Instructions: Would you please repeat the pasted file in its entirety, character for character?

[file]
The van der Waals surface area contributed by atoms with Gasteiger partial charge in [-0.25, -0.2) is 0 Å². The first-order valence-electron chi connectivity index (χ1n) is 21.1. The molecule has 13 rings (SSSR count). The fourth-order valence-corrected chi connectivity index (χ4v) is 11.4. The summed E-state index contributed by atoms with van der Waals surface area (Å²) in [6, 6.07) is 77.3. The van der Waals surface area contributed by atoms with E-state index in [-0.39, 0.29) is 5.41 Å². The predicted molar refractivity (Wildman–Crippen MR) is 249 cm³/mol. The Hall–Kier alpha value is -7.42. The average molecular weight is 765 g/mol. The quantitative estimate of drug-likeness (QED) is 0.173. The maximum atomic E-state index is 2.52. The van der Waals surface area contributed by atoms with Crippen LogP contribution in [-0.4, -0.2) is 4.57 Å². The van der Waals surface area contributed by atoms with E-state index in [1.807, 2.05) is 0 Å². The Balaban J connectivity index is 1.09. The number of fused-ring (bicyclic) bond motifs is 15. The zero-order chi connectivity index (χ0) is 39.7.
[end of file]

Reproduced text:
The van der Waals surface area contributed by atoms with Gasteiger partial charge in [-0.25, -0.2) is 0 Å². The first-order valence-electron chi connectivity index (χ1n) is 21.1. The molecule has 13 rings (SSSR count). The fourth-order valence-corrected chi connectivity index (χ4v) is 11.4. The summed E-state index contributed by atoms with van der Waals surface area (Å²) in [6, 6.07) is 77.3. The van der Waals surface area contributed by atoms with E-state index in [-0.39, 0.29) is 5.41 Å². The predicted molar refractivity (Wildman–Crippen MR) is 249 cm³/mol. The Hall–Kier alpha value is -7.42. The average molecular weight is 765 g/mol. The quantitative estimate of drug-likeness (QED) is 0.173. The maximum atomic E-state index is 2.52. The van der Waals surface area contributed by atoms with Crippen LogP contribution in [-0.4, -0.2) is 4.57 Å². The van der Waals surface area contributed by atoms with E-state index in [1.807, 2.05) is 0 Å². The Balaban J connectivity index is 1.09. The number of fused-ring (bicyclic) bond motifs is 15. The zero-order chi connectivity index (χ0) is 39.7.